The Best X-Men Time Travel Stories Ever

Books

The first arc from Old Man Logan finds the elderly Wolverine transported in the present, before the Wasteland has has developed and with his friends still alive. Yet, Old Man Logan remains haunted by the memory of things to come, terrified that it will happen again. With “Berserker,” writer Jeff Lemire and artist Andrea Sorrentino revisit the classic Logan conflict between person and beast by giving readers a Wolverine who knows that he’s killed his friends.

Photo: Marvel Comics.

11. “Here Comes Tomorrow” (New X-Men #151-154, 2004)

When Grant Morrison took on the X-Men in 2001, they revitalized the franchise in ways that continue to resonate even today. But for all of the run’s high points, it ended on an uneven note. “Here Comes Tomorrow” mostly takes place 150 years after the previous story, which climaxed with Magneto, addicted to a drug called Kick, killing Jean Grey and leaving Scott heartbroken. Beast tries to take his place but, as happens kinda often with Beast, he goes mad and becomes an ageless tyrant who rules the world.

If that sounds high-concept, well, it is Grant Morrison. Unfortunately, Morrison’s heady style clashes with the pencils from Marc Silvestri, an artist who did great work with Claremont back in the late ’80s but has lost some storytelling skills by the time he returns. Between Morrison’s oddball ideas and Silvestri’s unclear pencils, much of “Here Comes Tomorrow” reads like a mess. That is, until, the return of Jean Grey allows the heroes to go back to the past, making a nice setup for Joss Whedon’s Astonishing X-Men.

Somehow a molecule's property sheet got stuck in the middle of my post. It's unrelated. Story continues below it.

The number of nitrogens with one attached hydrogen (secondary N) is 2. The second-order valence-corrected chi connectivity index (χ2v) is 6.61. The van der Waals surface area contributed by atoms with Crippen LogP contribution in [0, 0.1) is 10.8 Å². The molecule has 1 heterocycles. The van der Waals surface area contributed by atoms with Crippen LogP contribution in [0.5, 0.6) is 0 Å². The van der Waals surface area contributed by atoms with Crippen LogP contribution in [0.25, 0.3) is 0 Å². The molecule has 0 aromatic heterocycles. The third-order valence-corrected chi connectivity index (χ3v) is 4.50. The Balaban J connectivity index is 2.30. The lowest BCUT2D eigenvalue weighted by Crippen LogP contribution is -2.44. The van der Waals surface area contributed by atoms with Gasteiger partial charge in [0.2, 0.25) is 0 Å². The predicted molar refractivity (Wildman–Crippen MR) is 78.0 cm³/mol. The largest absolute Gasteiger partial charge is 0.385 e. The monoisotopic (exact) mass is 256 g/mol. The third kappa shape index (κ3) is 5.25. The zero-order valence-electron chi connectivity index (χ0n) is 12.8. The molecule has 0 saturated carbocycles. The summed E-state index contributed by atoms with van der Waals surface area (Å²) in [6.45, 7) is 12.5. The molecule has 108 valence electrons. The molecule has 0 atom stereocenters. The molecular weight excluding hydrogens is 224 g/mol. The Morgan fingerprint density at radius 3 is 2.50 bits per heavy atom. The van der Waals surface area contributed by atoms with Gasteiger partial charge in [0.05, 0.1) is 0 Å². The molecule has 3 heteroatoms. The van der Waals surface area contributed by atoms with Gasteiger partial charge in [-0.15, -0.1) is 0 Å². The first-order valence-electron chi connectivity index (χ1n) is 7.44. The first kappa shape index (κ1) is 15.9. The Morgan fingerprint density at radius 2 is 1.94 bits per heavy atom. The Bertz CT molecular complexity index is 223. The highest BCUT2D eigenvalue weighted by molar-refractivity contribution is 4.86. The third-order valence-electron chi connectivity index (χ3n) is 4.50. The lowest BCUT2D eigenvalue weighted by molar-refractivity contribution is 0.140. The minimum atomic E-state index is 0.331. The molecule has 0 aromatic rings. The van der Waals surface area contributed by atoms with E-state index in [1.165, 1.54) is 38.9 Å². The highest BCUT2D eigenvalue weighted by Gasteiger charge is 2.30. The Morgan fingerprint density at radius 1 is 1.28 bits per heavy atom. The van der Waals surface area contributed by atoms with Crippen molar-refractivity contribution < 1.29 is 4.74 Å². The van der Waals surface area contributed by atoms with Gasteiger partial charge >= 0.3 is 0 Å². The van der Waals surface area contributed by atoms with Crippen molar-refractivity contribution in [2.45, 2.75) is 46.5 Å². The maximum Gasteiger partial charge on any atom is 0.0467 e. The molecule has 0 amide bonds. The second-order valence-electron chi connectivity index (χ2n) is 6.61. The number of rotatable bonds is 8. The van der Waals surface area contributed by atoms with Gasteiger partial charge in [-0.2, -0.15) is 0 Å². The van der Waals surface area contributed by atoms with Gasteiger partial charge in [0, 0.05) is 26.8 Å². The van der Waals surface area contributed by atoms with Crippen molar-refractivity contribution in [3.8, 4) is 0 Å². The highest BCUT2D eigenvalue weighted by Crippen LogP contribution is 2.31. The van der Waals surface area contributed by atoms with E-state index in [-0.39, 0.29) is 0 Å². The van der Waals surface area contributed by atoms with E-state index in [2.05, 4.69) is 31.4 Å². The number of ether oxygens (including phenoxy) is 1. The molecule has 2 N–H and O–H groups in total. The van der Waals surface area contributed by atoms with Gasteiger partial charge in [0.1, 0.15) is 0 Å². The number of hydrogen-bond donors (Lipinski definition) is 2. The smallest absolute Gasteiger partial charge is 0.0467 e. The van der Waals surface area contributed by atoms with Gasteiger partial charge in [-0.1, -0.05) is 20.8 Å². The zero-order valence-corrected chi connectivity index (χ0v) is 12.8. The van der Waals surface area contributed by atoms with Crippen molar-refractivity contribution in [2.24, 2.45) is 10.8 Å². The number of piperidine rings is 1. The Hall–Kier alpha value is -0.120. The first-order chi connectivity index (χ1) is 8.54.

Photo: Marvel Comics.

10. X-Men: Battle of the Atom (2012)

Speaking of Beast doing crazy things, Hank McCoy crossed a real ethical line when he went back in time to bring his younger self and the other four original X-Men, still teens studying under Xavier, into the present. In Hank’s defense, things had gotten bad. Pushed to the limit, Cyclops became a militant, taking half the team with him. In a desperate attempt to talk some sense in his old self and reunite the X-Men, Beast brought the teen team to talk some sense into their older selves.

Of course, it didn’t work, as demonstrated by Battle of the Atom. As the teens resist attempts to send them back to the past, the X-Men of the future arrive and demand they go back. But when the present X-Men realize that the future X-Men are in fact the future Brotherhood of Evil Mutants, they fight to keep the past X-Men here. Confused? Well, you should be. But at least the creative team, including writers Brian Michael Bendis and Jason Aaron as well as artists Frank Cho and Stuart Immonen keep things entertaining.

Photo: Marvel Comics.

9. “Tooth and Claw” (X-Men #8, 1992)

Like Cable, Lucas Bishop came to the X-Men from a ravished future, bearing a gun and a bad attitude. And like Cable, he wasn’t entirely trustworthy, as he kept under wraps his mission to prevent the dystopian future from which he hailed. However, in X-Men #8, Jim Lee and Scott Lobdell add another juicy twist to Bishop’s story when he meets the X-Men Blue Team for the first time. While impressed to shake hands with the great Cyclops, Bishop loses his cool at the sight of Gambit, branding the Cajun mutant a traitor.

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